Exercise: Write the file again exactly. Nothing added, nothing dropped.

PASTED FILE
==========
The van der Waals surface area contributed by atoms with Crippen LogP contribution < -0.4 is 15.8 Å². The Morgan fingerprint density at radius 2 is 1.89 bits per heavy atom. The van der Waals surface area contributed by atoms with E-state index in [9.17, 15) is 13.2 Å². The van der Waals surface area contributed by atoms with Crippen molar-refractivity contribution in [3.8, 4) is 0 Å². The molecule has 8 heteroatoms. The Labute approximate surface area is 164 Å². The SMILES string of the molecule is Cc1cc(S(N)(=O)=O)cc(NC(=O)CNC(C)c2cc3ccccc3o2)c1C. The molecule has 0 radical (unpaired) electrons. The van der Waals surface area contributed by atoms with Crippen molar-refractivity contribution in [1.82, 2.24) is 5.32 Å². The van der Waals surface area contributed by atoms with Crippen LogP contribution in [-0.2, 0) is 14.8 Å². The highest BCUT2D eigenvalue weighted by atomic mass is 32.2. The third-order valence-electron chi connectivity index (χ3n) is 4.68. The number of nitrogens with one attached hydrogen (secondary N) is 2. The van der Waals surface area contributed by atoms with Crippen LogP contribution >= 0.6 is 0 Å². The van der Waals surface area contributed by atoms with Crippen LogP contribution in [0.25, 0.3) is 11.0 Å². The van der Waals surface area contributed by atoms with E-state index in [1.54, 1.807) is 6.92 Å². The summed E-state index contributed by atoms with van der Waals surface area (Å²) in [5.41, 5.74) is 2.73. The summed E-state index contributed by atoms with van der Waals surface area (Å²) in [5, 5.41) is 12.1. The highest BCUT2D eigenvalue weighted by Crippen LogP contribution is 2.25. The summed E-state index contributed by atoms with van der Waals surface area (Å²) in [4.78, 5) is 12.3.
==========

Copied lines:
The van der Waals surface area contributed by atoms with Crippen LogP contribution < -0.4 is 15.8 Å². The Morgan fingerprint density at radius 2 is 1.89 bits per heavy atom. The van der Waals surface area contributed by atoms with E-state index in [9.17, 15) is 13.2 Å². The van der Waals surface area contributed by atoms with Crippen molar-refractivity contribution in [3.8, 4) is 0 Å². The molecule has 8 heteroatoms. The Labute approximate surface area is 164 Å². The SMILES string of the molecule is Cc1cc(S(N)(=O)=O)cc(NC(=O)CNC(C)c2cc3ccccc3o2)c1C. The molecule has 0 radical (unpaired) electrons. The van der Waals surface area contributed by atoms with Crippen molar-refractivity contribution in [1.82, 2.24) is 5.32 Å². The van der Waals surface area contributed by atoms with Crippen LogP contribution in [-0.2, 0) is 14.8 Å². The highest BCUT2D eigenvalue weighted by atomic mass is 32.2. The third-order valence-electron chi connectivity index (χ3n) is 4.68. The number of nitrogens with one attached hydrogen (secondary N) is 2. The van der Waals surface area contributed by atoms with Crippen LogP contribution >= 0.6 is 0 Å². The van der Waals surface area contributed by atoms with Crippen LogP contribution in [0.25, 0.3) is 11.0 Å². The van der Waals surface area contributed by atoms with E-state index in [1.54, 1.807) is 6.92 Å². The summed E-state index contributed by atoms with van der Waals surface area (Å²) in [5.41, 5.74) is 2.73. The summed E-state index contributed by atoms with van der Waals surface area (Å²) in [5, 5.41) is 12.1. The highest BCUT2D eigenvalue weighted by Crippen LogP contribution is 2.25. The summed E-state index contributed by atoms with van der Waals surface area (Å²) in [4.78, 5) is 12.3.